TAMPA — National Hockey League Commissioner Gary Bettman, reflecting on the last time the league held its All-Star Game here, looked back at that transcript from 1999 and saw that he had optimistically reported working with Nassau County to find a new home for the Islanders.
“Some things,” he said Saturday evening, “just take a little more time.”
He added that the agreement to build a new arena at Belmont ranks among the highlights of the league’s current season. But first, there will be a temporary, part-time home that the Islanders were trying to replace 19 years ago. Bettman acknowledged, “The Nassau Coliseum has been given a nice refresh in terms of the way it looks, but it’s still the Nassau Coliseum.” He did not mean that as a compliment.
Fair enough. Still, there is no denying the quirky charm of the old barn that will be formally re-introduced Monday. If there were an All-Star game for arenas with character, Nassau Coliseum would make the first team.
“I loved it,” said Peter Laviolette of the Predators, one of the four coaches in the All-Star Game Sunday afternoon. He was a rookie head coach in 2002, when the Coliseum shook with excitement and noise for a playoff series against the Maple Leafs.
“It was probably one of the greatest playoff experiences that I’ve ever been in,” said Laviolette, who has since won the Stanley Cup. “It was physical, there was so much emotion, so much energy. And the games that we played in Uniondale, I don’t know if it’s because the ceiling is low, it was one of the loudest (buildings) that I can remember. It was awesome. I’ll always remember it.”
Bryan Trottier, wearing his Islanders 19 jersey at an All-Star related autograph signing session outside Amalie Arena, said, “Well, the Coliseum for me has great memories.” More important, he was quick to say, is the emotional charge it always has carried for the people who watched him and his teammates hoist the Cup — and the fans who succeeded them.
“When the Islanders come back for a game, like they did in preseason, that atmosphere can be contagious. It can pull you in pretty quick,” he said. “With that energy, that spirit, I wish them great success. I’m really excited.”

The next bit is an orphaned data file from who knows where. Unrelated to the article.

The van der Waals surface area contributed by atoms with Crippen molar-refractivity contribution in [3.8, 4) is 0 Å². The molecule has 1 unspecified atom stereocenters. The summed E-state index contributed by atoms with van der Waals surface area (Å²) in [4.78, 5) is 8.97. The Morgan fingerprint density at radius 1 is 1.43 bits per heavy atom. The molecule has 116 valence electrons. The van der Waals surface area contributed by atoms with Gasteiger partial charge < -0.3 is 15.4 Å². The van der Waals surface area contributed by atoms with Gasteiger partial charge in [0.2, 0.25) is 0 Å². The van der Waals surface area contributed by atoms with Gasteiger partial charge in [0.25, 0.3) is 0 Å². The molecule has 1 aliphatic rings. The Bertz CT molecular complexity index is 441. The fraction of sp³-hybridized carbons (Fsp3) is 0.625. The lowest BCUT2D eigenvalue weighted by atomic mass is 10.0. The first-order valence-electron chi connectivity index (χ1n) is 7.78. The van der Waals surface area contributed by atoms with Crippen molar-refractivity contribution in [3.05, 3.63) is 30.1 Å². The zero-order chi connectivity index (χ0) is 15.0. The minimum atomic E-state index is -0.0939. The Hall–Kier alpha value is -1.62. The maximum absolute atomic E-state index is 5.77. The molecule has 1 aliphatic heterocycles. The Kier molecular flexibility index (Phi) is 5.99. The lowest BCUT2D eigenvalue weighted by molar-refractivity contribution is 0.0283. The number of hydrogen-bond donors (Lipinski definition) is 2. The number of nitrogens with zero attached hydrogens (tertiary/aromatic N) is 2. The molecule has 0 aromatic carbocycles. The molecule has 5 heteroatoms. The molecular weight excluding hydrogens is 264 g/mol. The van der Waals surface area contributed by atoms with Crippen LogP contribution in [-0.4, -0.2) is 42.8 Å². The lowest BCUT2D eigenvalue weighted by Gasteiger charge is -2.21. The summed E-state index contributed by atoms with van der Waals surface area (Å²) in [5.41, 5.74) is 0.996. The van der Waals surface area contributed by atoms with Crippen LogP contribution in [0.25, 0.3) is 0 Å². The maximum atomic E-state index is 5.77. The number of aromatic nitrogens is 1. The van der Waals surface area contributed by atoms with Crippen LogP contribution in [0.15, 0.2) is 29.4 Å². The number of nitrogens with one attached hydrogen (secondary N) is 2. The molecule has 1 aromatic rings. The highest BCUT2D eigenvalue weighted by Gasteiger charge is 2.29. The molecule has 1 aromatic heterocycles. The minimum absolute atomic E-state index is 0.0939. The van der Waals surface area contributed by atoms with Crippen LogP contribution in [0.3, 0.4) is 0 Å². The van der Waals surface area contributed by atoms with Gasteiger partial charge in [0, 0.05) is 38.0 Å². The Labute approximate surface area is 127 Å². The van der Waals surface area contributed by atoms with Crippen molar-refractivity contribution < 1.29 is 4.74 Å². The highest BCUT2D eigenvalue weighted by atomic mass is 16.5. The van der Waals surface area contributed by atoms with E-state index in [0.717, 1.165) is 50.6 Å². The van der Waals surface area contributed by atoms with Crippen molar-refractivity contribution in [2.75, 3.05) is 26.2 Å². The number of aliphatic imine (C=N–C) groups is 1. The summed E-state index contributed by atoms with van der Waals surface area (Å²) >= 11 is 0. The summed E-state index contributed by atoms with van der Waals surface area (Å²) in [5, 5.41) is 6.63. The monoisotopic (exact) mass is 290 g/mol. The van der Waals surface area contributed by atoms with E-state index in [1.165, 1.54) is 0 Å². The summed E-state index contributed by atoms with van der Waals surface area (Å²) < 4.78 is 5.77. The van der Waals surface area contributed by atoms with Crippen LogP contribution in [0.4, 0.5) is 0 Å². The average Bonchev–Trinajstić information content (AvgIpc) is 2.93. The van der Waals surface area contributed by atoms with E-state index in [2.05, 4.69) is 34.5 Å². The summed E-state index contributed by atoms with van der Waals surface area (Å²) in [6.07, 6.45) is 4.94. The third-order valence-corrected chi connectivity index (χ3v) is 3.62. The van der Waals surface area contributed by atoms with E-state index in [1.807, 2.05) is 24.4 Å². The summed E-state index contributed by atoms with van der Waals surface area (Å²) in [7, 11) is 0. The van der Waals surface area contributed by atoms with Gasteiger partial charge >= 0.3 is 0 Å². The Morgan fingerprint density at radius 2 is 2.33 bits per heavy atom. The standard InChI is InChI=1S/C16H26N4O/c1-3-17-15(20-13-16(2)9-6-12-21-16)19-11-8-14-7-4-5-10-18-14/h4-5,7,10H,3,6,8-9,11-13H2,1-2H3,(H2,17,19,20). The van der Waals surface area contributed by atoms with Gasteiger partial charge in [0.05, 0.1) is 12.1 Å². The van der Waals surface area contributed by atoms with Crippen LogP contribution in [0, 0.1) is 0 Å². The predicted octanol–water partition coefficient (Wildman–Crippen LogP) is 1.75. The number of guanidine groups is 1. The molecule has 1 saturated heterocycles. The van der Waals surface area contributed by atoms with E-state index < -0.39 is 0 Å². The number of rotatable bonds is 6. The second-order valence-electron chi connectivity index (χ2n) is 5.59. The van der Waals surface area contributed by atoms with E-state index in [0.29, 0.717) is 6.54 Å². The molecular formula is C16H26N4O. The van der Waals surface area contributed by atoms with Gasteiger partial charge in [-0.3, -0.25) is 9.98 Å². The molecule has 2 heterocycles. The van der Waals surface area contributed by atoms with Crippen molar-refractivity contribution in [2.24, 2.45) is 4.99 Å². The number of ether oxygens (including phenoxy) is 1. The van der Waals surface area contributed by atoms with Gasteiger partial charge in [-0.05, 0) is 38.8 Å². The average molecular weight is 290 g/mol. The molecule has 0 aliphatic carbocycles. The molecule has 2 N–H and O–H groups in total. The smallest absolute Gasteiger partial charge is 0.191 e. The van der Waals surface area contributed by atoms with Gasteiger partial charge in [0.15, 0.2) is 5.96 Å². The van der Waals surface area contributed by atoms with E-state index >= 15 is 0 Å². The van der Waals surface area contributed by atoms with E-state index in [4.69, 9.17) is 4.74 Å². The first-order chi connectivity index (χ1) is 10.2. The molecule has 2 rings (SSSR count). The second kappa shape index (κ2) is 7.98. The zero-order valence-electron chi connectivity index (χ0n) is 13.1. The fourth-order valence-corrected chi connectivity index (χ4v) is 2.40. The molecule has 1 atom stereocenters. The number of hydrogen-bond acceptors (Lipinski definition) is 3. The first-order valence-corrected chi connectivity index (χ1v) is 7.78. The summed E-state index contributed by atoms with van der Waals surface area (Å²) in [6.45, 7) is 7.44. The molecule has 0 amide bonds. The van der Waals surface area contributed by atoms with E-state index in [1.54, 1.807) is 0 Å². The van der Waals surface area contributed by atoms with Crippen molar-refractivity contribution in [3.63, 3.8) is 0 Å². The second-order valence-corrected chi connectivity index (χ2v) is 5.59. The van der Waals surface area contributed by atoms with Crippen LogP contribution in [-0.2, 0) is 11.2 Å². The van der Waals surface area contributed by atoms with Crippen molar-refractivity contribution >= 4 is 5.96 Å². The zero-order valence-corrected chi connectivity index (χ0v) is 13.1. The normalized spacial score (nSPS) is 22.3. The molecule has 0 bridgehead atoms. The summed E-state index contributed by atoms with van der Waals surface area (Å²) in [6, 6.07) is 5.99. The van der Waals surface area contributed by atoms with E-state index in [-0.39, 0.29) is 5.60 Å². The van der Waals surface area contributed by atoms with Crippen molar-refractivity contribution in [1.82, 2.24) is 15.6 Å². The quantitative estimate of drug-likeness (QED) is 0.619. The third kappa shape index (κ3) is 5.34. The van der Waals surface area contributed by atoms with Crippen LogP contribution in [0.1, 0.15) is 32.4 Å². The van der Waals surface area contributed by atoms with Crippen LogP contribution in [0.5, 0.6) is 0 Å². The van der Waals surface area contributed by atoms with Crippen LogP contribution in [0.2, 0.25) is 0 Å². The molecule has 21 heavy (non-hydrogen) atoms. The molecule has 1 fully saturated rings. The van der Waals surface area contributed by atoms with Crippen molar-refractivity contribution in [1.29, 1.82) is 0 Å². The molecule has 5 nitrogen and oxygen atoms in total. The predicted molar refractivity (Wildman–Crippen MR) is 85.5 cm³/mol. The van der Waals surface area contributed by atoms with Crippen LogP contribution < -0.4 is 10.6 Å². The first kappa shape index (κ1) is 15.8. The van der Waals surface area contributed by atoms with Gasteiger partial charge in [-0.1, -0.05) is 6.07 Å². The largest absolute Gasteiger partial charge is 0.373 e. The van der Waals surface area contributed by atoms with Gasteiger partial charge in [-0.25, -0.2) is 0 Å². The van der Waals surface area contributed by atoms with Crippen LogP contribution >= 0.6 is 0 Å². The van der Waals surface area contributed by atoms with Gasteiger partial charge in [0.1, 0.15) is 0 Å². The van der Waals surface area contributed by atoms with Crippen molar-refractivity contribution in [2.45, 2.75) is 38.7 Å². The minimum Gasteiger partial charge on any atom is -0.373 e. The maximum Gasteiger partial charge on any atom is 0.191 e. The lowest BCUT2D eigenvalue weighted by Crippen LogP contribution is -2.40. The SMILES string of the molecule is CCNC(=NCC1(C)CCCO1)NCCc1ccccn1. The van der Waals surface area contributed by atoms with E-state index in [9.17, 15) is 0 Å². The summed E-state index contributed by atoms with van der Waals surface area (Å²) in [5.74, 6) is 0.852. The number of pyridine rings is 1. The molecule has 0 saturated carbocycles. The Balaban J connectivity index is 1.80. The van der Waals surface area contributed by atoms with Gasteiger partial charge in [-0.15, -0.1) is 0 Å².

John Tavares reiterated what he has said all along, that the Islanders home rink will not be the one factor in deciding whether he will re-sign. But let’s put it this way, from the sound of his voice Saturday, the prospect of a few, a bunch or a lot of games in Uniondale will not hurt.
He thought back of his first career game and his first goal (on the same night), on scoring in overtime to beat the Capitals in the playoffs, on the final game there, an emotional win that forced a Game 7 in Washington. “There are a lot of great Nassau Coliseum memories,” he said. “It’s a special place.”
Jon Cooper, coach of the Lightning and coach this weekend of the Atlantic Division squad, attended many games at the old Coliseum when he was a student at Hofstra. It was where he gained a foothold into pro hockey. His appreciation of the place took on a whole new dimension once he began coaching. He could not name a place that was tougher on a visitor.
“When Nassau Coliseum was packed and those fans were chanting and doing their thing, it was an intimidating place to play. It’s been a way of the league now with arenas getting fancier. I understand, that but it has taken away a little bit from the environment. And that was one thing that place had. It had an environment. It was like the old Chicago Stadium or the Boston Garden, the Montreal Forum. That arena had that type of feel,” he said. “I was sad to see it go and hopefully it gets to come back.”
So it will, at least for a while, at least occasionally. It is better than nothing. Better than changing at Jamaica. If Nassau Coliseum still is Nassau Coliseum, that will be fine with us.